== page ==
Although the Locust, known also as the False
Acacia, is little planted now, it is only paying
the penalty for having had its merits enormously
exaggerated. William Corbett, on his return from
the United States of America about 1820, preached
salvation to the timber grower through the planting
of Robinia. So great was the demand thus created
that Corbett himself started a nursery for the
propagation and supply of the trees, which could
not be produced fast enough to meet the demand.
It was thought to be an entirely new introduction,
though it had been grown in this country as an
ornamental tree for nearly two hundred years!
Its wood is hard, strong, and durable, but liable
to crack, and of limited utility.
The Locust is a tree of light and graceful proportions,
its branches being long and slender. The leaves
are long and narrow, broken up into a large number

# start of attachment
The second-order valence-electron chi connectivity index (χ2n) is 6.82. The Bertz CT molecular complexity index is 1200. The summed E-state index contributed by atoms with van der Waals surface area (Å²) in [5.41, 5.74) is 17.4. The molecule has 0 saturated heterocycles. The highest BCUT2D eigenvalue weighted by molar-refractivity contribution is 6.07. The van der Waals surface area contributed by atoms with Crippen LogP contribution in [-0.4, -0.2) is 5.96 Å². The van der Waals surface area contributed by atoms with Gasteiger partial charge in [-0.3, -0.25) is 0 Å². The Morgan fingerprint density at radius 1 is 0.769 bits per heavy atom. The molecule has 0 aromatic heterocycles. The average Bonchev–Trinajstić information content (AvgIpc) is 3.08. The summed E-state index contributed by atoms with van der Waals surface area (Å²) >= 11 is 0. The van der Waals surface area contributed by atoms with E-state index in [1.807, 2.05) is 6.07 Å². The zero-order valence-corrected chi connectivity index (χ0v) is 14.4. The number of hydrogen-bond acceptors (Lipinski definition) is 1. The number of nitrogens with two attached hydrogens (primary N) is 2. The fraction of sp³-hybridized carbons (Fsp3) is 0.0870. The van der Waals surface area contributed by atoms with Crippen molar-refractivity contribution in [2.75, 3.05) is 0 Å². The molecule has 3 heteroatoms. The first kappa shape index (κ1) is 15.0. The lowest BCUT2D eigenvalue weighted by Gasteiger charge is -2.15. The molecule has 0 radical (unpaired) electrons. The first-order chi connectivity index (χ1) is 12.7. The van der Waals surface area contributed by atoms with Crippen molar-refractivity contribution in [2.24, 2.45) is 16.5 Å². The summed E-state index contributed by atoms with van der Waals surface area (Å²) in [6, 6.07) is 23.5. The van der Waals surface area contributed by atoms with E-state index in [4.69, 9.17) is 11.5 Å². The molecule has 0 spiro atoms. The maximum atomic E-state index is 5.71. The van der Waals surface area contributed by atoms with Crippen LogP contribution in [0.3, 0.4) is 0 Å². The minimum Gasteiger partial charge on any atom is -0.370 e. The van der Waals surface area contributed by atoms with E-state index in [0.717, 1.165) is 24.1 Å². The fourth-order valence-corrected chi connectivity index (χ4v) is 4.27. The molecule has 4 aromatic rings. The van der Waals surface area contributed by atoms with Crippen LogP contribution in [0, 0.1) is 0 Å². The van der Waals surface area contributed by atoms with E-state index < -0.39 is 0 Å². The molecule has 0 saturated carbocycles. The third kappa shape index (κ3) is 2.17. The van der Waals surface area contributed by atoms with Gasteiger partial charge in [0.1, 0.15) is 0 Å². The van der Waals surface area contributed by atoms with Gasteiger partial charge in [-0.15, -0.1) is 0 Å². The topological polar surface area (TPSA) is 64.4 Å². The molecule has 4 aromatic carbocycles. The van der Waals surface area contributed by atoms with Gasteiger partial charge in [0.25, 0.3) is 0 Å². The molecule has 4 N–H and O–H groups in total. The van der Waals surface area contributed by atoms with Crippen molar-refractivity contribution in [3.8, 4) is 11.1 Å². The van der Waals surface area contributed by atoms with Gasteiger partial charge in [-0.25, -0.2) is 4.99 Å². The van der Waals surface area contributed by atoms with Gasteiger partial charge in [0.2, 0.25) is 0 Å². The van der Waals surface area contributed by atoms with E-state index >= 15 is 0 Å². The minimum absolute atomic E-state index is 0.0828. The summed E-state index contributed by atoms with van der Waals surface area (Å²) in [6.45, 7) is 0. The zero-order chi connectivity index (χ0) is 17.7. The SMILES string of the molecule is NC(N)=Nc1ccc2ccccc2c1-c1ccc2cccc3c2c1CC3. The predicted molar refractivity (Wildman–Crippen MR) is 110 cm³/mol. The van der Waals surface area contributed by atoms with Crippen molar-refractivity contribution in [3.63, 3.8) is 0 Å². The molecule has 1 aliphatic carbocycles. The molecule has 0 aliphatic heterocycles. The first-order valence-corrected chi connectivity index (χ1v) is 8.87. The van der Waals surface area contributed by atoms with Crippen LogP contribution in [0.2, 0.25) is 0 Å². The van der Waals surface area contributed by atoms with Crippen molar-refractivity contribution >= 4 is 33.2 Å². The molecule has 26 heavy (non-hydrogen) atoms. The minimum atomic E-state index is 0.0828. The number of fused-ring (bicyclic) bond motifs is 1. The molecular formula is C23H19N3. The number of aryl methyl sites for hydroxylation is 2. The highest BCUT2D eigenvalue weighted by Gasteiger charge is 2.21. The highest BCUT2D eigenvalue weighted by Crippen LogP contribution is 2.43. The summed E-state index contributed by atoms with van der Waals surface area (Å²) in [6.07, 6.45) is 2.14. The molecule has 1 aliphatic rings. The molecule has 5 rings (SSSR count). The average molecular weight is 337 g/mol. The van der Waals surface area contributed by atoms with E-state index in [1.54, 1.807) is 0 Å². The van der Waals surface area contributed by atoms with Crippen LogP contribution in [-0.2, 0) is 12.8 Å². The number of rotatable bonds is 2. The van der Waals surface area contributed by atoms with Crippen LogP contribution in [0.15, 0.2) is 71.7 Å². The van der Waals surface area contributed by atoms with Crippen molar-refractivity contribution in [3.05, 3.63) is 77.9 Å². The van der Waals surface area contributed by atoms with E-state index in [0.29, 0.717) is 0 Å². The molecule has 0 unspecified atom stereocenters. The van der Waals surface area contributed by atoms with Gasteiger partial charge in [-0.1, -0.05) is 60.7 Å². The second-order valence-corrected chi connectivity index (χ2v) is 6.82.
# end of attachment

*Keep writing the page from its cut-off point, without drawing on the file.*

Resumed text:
of small oval leaflets. The stipules which are
found at the base of the leaf-stalk in many plants,
are in this genus converted into sharp spines.
The flowers, of similar pea-shape to those of
the Laburnum, are white and fragrant. They are
in long loose racemes, which droop from the axils
of the leaves in May. The seed-pods are very thin,
and of a dark brown hue.
This was one of the first American trees to be
brought to Europe early in the seventeenth century,
and the name of Locust came with it. It was then
thought to be identical with the African Acacia.
Linnaeus named the genus in honour of Jean Robin,
a French botanist, whose son, an official at the
Jardin des Plantes, was the first to cultivate
the tree in Europe. The American missionaries
believed it was the tree upon whose fruits, with
the addition of wild honey, John the Baptist supported
himself in the wilderness.
It is also known as Silver Chain and as White